The Aviation Industry in Crisis

Milad Sherzad discusses how Covid-19 has plunged the aviation industry into crisis and what steps must be taken for recovery.

When the financial crisis struck just over a decade ago, the core foundations and morality surrounding government bailouts came under fire as many felt those who had created the crisis, let alone be potentially benefiting from it, were in fact the ones being bailed out. Now again, with the Covid-19 pandemic, bailouts are coming under fire where they should be considered essential. While bailouts were mainly constrained to the financial sector in 08/09, nearly every firm in the UK is in need of some form of bailout or financial assistance this time around due to the fact that this is such a widespread crisis. A major subject of controversy here is the potential bailouts of commercial airlines in the UK, with companies such as Virgin Atlantic (Virgin) seeking roughly £500mn due to the huge slump in demand for global air travel. Airlines have notoriously come to be known as penny pinchers, sucking the tax payer’s teat of each and every pound they can; all the while their service has declined to abysmal levels. As such, the question remains to be answered, do these airlines deserve to be bailed out?

Chancellor Sunak has made his position clear on government bailouts being the last resort for airlines and, in a sense, I support him. Richard Branson and his tax haven of Necker Island have no doubt cheated the UK government out of countless tax returns and cost the UK taxpayer even more. For him to then go to the Government begging for cash is completely ludicrous. Not only does Branson have such great personal wealth and hypothetical debt to the UK, but many UK airlines have enormous cash reserves which they should naturally utilise in a time like this to keep themselves afloat; British Airways (BA) for example claim they have over £8.5bn in reserve. Despite this, I still believe a bailout for Virgin at least is justified. This is due to the fact that their reserves are minuscule compared to BA and not only do they support around 10,000 jobs but crucially also provide direct competition on some of BA’s most lucrative routes. This competition is no doubt beneficial to the consumer and giving BA any monopoly power on these routes could be catastrophic as it would give them the ability to suck the consumer dry even further with inflated prices. The collapse of many regional airlines could also have detrimental effects for the airports that they serve. With so many jobs and an entire industry at risk, can the government really afford to let it all collapse?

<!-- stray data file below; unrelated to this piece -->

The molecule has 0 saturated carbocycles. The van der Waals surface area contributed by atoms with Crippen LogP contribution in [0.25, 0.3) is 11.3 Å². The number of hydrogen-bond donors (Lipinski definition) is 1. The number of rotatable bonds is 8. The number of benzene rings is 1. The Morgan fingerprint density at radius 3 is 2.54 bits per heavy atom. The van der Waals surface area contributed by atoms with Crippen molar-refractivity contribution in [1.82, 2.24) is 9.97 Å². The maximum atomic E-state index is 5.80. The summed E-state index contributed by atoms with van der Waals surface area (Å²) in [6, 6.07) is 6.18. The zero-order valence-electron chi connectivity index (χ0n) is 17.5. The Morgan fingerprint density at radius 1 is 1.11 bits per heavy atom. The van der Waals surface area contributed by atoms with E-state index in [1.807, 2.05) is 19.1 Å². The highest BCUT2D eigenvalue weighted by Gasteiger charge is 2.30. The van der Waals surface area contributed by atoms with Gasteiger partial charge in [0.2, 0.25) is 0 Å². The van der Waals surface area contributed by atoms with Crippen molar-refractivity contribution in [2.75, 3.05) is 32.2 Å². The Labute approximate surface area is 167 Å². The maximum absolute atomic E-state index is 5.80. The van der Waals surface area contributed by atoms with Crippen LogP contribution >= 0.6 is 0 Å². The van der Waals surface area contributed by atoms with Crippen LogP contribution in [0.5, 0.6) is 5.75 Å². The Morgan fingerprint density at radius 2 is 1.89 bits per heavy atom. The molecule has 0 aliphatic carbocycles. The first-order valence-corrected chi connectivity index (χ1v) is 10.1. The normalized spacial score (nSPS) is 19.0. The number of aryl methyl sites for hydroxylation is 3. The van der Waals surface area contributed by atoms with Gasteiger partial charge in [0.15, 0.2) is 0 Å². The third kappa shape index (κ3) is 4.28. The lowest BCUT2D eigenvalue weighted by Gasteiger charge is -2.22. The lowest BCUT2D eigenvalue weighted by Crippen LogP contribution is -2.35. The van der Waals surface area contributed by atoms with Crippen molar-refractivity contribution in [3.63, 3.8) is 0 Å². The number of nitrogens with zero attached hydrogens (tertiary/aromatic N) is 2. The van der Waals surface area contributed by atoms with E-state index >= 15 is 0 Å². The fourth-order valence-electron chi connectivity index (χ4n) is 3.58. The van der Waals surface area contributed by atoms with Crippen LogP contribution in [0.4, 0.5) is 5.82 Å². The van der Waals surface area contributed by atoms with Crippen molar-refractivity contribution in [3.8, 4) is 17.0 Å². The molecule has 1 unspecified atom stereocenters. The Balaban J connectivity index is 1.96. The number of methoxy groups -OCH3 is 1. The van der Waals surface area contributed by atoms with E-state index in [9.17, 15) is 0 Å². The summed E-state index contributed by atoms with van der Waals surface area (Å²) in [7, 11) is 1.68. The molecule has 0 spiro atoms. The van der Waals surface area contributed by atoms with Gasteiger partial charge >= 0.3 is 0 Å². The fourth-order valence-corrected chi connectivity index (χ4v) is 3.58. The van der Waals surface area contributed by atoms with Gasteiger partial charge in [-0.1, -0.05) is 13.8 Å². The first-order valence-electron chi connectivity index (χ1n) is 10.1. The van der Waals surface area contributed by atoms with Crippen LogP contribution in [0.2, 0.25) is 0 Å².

Government inaction has arguably already led to Virgin losing around a third of its workforce and further inaction risks the complete implosion of the UK aviation sector. While opponents argue that this crisis is a natural shift toward a lower carbon future for the aviation industry, through this downscaling, I beg to differ. Aviation is essential to our modern everyday lives: transporting cargo, migrants, tourists, and much more; we cannot afford to let it be crumbled by this scenario that the industry did not inflict upon itself. By letting some airlines collapse, the remaining few will have little to no pressure to adhere to any climate reform as there would be less competition. However, I do believe that a classic no-strings bailout will also lead to a limited change in these companies and the inevitable financial mismanagement will strike again, leading to another bailout request. But the fact of the matter is that airlines operate on notoriously thin margins with even the smallest disruption to service having a severe detrimental effect on revenue and profits. The essential service they provide and their intrinsic financial instability must be protected, although the airlines cannot go scot-free.  Naturally, a compromise must be reached.

We can no doubt see that the airline industry is crucial to the UK but it must pursue a greener future, as jobs and the environment cannot be traded off for one another. The solution, hinted upon by Shadow Business Secretary Ed Miliband, is fairly logical: the Government takes an equity stake in the airlines provided they pledge and pursue greener futures. If the government does not stipulate this, monopoly power will no doubt arise and many skilled jobs will be lost. A governmental equity stake in aviation is the only viable path to both a greener and more prosperous future, but whether the government acts on this is another story.

Milad Sherzad is a student at the University of Edinburgh currently about to enter the 2nd year of an Economics and Politics degree. Within politics, his main passion lies within Transport and everything linked to it. He also enjoys aspects of national economic policy and developmental economics.

He tweets @milad_sherzad

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